The latest annual report on cancer in Iowa estimates 16,600 new cancers will be diagnosed among Iowa residents in 2016. In addition, an estimated 6,400 Iowans will die from cancer, according to the “Cancer in Iowa: 2016” report released March 30 by the State Health Registry of Iowa, based in the University of Iowa College of Public Health.
“Lung cancer continues to be the most common cause of cancer death for both males and females,” says Mary Charlton, Ph.D., assistant professor of epidemiology at the UI College of Public Health. “It will be responsible for one out of every four cancer deaths in Iowa.”
According to Charlton, breast cancer will remain the most common type of cancer diagnosed among females, while prostate cancer remains the most common type among males. However, prostate cancer rates have been declining, likely due to recommendations against prostate specific antigen (PSA) screening by the U.S. Preventive Services Task Force.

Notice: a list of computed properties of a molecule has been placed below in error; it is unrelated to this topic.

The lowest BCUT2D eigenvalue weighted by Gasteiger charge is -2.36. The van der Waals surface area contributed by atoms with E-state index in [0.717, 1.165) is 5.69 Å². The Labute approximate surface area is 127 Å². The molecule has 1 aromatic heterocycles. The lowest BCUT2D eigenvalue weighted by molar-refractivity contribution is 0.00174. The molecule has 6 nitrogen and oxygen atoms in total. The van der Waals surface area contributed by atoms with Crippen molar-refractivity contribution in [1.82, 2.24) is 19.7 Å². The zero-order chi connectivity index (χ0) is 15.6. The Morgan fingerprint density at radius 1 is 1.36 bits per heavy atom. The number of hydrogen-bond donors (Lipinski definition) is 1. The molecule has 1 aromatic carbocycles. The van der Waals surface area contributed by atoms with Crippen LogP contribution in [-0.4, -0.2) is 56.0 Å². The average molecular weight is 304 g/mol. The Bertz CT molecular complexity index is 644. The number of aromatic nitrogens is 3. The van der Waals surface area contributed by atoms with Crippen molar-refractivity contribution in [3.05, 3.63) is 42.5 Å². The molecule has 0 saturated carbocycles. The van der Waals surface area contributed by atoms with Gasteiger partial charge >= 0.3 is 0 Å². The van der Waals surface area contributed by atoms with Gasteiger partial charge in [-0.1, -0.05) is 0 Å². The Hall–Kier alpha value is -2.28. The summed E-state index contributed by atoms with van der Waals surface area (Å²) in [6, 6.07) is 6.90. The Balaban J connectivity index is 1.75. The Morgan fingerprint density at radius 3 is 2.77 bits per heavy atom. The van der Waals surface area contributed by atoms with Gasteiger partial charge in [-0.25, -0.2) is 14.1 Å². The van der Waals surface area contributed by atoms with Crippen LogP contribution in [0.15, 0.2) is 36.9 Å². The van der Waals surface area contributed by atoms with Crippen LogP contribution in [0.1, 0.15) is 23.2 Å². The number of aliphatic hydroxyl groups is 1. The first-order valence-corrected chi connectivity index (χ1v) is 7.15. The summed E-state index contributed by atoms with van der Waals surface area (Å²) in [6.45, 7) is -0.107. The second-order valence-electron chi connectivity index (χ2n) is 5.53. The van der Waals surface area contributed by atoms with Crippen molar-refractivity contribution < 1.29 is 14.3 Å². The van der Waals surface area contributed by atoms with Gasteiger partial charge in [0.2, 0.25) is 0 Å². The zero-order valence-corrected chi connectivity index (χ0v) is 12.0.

The report, based on data from the Iowa Cancer Registry and the Iowa Department of Public Health, is available online in the “publications” section on the registry’s website, or by calling the registry at 319-335-8609. The report includes county-by-county statistics, summaries of new research projects, and a section focused on cancer among adolescents and young adults.
Cancer is the leading cause of disease-related death in the adolescent and young adult (AYA) population in the U.S. (defined as people between ages 15 and 39). Only accidents, suicide, and homicide claim more lives than cancer in this age group. (Read the full Iowa Now story)
Additional Media Coverage
Number of estimated cancer cases drop slightly (Radio Iowa)
Report: More young adults, adolescents get cancer (Press-Citizen)
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